Parental Bereavement (Pay and Leave) Bill
A new bill was introduced to Parliament on 19th July 2017 with the aim of ensuring that there is support for bereaved parents in their workplace. The bill was designed to ensure that statutory paid leave to grieve would take the place of current informal arrangements, usually agreed between individual employers and their employees.
Although employers are usually flexible about bereavement leave and compassionate in their understanding that bereavement is an enormously stressful time, the government has unfortunately identified that not all employers respond as expected. The death of a child has a devastating effect on parents, and sufficient time to grieve away from the workplace is considered essential. Responsible employers will pay as much attention to employee welfare, regarding promoting good psychological and mental health, as they do to good practice in the workplace related to physical hazards.
Current arrangements for bereavement leave
At present, under the Employment Rights Act, when there is an emergency that involves a dependant, employees have the legal right to take a ‘reasonable’ amount of unpaid time off work. That includes time to make appropriate arrangements following the death of a dependant. The problem is that there is no fixed amount of time that is considered ‘reasonable’ – this depends on the individual circumstances.
If an employer and their employee are unable to agree how much time is ‘reasonable’, the issue can be resolved via ACAS (Advisory, Conciliation and Arbitration Service) or an employment tribunal. It has to be said that taking such a step is highly unlikely. Guidance for employers on good practice when managing bereavement leave has been published by ACAS.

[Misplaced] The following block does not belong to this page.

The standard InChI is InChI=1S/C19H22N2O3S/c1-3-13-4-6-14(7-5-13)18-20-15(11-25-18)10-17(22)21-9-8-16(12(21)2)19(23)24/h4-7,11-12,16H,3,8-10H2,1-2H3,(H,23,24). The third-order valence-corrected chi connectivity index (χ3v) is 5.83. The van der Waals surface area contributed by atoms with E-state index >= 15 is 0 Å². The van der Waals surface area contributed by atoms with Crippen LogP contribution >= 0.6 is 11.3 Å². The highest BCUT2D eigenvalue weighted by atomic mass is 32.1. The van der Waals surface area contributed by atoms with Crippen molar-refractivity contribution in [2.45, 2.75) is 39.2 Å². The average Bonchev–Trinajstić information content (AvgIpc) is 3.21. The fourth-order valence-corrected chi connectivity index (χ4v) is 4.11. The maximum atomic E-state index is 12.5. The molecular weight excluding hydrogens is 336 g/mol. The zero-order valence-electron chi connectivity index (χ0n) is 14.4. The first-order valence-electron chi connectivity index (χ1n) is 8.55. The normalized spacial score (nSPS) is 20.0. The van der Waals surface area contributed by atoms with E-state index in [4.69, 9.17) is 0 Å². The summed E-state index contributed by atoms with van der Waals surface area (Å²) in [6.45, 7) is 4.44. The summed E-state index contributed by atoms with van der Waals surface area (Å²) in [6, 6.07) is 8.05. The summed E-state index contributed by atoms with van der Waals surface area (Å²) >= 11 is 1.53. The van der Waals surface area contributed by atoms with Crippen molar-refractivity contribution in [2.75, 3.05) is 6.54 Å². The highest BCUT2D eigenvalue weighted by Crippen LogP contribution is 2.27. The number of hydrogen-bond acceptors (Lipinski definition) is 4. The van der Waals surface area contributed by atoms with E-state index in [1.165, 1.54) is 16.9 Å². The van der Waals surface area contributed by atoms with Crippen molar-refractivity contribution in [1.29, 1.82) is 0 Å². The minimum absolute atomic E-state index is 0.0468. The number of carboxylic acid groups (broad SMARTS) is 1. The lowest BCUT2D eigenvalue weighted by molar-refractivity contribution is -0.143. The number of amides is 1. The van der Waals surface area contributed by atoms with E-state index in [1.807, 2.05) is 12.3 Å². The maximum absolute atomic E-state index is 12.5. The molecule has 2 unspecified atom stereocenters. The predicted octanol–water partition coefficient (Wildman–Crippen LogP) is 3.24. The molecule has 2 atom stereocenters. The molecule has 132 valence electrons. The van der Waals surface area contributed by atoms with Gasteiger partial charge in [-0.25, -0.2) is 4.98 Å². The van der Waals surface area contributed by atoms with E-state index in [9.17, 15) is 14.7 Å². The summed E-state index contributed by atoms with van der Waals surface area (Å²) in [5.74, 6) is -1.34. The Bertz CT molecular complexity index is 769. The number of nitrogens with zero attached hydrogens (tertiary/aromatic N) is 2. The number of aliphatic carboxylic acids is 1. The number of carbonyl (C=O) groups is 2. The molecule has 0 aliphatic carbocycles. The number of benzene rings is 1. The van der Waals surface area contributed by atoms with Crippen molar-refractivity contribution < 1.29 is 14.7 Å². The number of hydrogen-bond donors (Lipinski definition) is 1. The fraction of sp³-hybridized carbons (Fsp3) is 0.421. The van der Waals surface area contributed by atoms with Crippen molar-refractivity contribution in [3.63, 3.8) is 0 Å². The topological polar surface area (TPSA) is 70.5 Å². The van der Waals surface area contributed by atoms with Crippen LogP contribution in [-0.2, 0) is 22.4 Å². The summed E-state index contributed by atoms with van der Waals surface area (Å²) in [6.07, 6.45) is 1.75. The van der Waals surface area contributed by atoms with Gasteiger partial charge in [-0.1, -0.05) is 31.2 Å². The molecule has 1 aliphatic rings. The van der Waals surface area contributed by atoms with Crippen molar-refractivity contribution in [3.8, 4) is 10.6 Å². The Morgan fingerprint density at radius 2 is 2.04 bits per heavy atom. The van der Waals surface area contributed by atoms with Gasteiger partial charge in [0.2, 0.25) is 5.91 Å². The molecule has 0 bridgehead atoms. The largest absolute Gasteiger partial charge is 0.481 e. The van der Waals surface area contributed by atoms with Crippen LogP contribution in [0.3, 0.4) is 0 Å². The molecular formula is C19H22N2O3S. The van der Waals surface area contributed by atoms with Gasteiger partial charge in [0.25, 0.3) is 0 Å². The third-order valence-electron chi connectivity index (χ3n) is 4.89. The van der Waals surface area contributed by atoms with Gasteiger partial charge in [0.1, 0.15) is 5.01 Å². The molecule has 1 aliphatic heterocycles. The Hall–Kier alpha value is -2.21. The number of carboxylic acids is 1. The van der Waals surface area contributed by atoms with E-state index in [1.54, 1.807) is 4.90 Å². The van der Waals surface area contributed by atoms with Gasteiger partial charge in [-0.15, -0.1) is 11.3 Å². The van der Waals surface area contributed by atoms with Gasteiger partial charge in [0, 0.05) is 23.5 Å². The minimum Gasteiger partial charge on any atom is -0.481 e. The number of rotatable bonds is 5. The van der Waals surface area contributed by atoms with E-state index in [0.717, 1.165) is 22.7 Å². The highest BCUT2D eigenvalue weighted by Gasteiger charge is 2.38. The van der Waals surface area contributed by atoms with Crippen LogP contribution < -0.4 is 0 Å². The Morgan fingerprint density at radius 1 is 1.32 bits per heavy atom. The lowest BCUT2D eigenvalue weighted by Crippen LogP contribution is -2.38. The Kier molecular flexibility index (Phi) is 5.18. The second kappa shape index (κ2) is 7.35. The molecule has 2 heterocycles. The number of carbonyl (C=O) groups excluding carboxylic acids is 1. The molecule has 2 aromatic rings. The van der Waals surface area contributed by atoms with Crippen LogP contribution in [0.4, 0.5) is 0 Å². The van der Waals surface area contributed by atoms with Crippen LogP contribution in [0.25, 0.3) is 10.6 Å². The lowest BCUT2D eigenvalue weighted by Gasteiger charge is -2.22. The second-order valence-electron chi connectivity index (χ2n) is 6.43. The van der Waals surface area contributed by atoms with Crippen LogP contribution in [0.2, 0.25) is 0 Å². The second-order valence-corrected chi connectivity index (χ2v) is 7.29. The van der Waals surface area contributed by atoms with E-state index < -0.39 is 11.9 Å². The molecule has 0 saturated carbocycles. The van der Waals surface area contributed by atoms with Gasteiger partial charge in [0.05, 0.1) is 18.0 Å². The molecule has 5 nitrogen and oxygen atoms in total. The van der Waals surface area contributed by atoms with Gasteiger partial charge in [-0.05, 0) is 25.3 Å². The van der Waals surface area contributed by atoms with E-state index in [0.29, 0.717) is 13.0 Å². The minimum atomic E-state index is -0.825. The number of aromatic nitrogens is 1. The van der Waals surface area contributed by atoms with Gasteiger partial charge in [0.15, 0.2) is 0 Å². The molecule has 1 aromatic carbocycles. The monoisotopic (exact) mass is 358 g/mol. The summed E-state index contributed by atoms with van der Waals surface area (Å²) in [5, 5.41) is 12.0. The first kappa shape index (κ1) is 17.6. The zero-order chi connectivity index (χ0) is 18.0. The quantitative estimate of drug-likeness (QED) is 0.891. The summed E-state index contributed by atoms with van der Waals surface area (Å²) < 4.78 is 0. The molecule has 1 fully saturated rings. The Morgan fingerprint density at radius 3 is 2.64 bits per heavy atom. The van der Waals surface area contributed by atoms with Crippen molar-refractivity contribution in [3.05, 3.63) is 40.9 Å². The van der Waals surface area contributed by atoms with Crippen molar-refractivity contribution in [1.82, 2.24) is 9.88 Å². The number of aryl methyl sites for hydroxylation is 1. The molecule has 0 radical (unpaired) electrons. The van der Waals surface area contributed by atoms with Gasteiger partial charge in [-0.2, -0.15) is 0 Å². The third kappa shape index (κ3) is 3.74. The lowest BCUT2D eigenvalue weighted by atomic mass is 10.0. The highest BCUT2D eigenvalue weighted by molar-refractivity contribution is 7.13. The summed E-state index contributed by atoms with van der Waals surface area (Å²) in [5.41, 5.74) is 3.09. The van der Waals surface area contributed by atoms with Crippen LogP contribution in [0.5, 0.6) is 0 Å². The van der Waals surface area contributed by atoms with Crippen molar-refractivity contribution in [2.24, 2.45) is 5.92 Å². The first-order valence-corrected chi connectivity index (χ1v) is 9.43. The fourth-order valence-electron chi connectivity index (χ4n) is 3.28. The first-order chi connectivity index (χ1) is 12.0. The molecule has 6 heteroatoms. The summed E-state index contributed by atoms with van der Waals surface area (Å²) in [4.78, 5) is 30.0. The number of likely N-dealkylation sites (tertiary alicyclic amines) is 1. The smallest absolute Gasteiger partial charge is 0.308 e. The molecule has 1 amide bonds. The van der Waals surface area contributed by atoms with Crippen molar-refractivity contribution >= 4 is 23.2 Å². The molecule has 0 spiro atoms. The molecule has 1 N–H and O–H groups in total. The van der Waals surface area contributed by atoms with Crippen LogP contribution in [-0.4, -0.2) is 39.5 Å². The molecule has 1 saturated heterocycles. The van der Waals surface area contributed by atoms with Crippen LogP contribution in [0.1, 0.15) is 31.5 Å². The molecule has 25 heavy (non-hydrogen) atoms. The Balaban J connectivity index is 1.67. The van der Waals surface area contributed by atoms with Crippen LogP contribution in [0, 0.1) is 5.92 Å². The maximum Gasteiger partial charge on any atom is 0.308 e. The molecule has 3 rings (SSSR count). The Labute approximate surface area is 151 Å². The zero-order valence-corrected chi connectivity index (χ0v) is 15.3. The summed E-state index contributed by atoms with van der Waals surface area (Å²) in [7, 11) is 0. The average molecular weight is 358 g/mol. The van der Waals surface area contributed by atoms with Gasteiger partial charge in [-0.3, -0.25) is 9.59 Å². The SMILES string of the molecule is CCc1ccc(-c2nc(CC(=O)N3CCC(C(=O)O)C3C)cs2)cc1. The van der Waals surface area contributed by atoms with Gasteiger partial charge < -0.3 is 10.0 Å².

The Parental Bereavement (Pay and Leave) Bill
During the summer months of 2017, the Department for Business, Energy and Industrial Strategy will be consulting with a range of interested parties, including
- Employee representatives
- Campaigners on behalf of working families.
The aim is to reach a clearer understanding of the needs of bereaved parents and employers in advance of the Bill’s expected second reading in the autumn. You can keep up to speed with all new and emerging workplace legislation by downloading the free digital magazine Legislation Watch every quarter.
Good practice in managing bereavement in the workplace
ACAS advises employers to develop a clear bereavement policy in preparation for managing bereavement in the workplace, preferably in consultation with trade union or staff representatives. Training should be organised for managers, Human Resources teams and any relevant staff members. The aim of this is to ensure members of staff dealing with bereavement are enabled to have effective and compassionate responses and conversations with bereaved employees.
Remember that a conversation about when a bereaved employee anticipates returning to work may not be appropriate during the first few days of bereavement. However, it is important that employers start a dialogue that will eventually lead to an open discussion around how the employee is coping. Then, when appropriate, you can ask when your employee might be ready to return to work and whether there are any adjustments that might help with this, such as a phased return.